Singapore’s workplace injury rate fell to its lowest since 2004, after dropping to 1.2 injuries per 100,000 employed persons in the previous year, according to government data.
The figures from the Ministry of Manpower (MOM) and the Workplace Safety and Health (WSH) Institute showed that the numbers allowed the city-state to achieve its safety goal by 2018, which involves less than 1.8 injuries per 100,000 workers.
Josephine Teo, Second Minister for Manpower and Home Affairs, described the 13-year low figure as a “meaningful improvement.” Despite the 42 deaths that occurred in 2017, it showed that companies and their employees have complied with a “Vision Zero mindset,” Teo said.
This concept requires both employers and workers to treat all injuries and diseases as avoidable cases. It includes fostering a culture of safety within the workplace, as well as investing in product identification equipment such as a label printer. Not everything about workplace safety should be only about keeping low injury rate, which is why it is important for businesses to consider a diverse approach to securing company premises and their workforce.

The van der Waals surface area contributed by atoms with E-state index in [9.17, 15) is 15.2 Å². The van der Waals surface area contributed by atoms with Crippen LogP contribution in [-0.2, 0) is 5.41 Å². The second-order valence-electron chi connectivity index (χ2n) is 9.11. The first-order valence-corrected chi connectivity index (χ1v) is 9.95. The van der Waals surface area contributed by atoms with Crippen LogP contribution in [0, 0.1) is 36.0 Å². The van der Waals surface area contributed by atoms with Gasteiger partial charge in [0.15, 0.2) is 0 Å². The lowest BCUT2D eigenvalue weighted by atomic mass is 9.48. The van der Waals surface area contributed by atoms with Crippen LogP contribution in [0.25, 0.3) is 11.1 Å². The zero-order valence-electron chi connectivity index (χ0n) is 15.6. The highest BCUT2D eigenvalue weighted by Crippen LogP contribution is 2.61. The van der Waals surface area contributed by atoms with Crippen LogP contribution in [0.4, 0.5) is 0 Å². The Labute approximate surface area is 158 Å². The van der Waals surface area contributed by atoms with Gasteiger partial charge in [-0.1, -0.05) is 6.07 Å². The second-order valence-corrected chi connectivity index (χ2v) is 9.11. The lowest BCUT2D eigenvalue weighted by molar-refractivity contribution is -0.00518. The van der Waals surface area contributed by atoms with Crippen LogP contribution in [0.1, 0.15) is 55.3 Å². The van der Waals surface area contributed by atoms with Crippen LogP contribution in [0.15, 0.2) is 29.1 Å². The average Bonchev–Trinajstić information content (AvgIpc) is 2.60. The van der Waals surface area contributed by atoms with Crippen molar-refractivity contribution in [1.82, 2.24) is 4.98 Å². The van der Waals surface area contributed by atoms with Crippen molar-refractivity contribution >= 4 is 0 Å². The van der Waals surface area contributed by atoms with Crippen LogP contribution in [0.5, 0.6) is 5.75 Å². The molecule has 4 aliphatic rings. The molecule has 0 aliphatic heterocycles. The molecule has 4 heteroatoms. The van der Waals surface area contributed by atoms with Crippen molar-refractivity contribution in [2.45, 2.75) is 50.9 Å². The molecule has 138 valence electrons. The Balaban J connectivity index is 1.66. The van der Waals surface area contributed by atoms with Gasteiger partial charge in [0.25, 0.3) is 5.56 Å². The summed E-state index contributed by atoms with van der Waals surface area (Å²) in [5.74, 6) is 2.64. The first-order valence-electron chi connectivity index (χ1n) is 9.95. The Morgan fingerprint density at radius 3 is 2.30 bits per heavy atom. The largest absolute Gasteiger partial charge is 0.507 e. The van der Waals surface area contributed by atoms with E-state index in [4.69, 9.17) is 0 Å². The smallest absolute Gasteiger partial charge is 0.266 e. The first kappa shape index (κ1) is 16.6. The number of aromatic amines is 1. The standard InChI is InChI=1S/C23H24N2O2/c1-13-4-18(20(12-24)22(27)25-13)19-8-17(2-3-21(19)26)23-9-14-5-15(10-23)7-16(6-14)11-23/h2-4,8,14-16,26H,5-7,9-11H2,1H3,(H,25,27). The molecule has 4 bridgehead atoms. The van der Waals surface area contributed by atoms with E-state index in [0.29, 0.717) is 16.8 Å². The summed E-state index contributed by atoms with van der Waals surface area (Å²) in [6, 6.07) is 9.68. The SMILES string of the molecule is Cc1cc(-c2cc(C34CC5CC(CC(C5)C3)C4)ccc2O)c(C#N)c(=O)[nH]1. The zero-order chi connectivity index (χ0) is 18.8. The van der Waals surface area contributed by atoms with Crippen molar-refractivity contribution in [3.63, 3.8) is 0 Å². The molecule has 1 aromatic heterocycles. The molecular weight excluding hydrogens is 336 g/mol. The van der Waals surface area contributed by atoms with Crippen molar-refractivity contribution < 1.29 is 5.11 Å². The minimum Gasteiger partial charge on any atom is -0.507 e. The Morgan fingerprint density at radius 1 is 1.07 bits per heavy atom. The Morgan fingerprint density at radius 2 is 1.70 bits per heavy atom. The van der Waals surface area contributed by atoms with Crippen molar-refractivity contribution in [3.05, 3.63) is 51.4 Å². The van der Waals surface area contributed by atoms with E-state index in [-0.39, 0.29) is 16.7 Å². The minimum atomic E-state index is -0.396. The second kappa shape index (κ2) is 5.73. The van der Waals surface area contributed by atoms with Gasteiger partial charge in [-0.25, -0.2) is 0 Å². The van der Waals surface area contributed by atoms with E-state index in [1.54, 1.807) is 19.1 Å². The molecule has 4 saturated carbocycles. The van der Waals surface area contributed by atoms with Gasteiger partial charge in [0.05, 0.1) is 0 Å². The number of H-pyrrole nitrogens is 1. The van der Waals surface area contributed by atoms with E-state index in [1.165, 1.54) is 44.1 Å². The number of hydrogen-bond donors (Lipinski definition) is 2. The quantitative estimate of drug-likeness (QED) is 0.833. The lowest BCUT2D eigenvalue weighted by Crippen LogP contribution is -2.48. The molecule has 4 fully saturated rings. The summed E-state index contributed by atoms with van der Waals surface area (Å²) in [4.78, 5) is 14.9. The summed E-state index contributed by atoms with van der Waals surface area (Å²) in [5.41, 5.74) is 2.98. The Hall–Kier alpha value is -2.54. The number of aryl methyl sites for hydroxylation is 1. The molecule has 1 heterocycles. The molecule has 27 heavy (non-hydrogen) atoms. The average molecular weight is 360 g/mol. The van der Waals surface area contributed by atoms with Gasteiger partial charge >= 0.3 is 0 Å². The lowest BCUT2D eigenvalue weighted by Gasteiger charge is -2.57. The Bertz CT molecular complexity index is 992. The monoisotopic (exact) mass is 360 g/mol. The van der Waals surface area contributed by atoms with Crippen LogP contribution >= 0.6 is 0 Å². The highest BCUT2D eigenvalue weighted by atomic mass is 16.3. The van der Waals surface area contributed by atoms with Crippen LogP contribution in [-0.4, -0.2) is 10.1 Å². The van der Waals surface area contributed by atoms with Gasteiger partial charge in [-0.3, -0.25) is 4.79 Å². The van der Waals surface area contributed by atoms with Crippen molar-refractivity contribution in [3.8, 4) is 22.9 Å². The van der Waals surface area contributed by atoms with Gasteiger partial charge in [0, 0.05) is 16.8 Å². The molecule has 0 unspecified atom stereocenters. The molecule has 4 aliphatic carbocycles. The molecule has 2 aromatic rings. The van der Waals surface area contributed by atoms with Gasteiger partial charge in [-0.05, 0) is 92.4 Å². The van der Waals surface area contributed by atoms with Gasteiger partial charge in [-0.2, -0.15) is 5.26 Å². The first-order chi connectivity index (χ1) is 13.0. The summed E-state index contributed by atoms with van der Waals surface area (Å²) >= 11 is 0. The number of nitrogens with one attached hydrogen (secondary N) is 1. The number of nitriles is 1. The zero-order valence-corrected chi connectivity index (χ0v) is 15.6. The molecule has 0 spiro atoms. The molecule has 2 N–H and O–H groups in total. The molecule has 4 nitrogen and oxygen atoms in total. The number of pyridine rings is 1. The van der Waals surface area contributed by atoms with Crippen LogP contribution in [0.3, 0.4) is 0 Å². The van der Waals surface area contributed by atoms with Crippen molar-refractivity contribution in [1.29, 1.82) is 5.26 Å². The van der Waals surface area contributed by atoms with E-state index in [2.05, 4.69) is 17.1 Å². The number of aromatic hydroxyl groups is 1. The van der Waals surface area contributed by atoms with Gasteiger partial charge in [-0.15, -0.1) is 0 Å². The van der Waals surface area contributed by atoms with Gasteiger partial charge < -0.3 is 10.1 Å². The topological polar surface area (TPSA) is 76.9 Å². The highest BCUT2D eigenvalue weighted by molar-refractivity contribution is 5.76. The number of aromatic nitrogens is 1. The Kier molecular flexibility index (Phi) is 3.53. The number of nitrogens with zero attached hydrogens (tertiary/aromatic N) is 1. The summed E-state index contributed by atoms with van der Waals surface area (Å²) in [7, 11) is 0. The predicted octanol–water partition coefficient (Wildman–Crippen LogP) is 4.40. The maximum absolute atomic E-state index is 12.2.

Another area for improvement requires enterprises to prevent workplace diseases, according to WSH Institute executive director Gan Siok Lin. Worker safety and health are intertwined as they affect each other, he added.
While injuries significantly fell in 2017, the number of workplace diseases rose by nine per cent to nearly 800 people compared to 732 workers year over year. The most common illnesses comprised musculoskeletal disorders, noise-induced deafness and occupational skin disease. Hence, companies should work to reduce excessive noise, improve the working environment and manage toxic chemicals even more effectively.
Workplace safety requires a holistic approach that focuses on injury and disease prevention. How does your company maintain a safe and secure job site?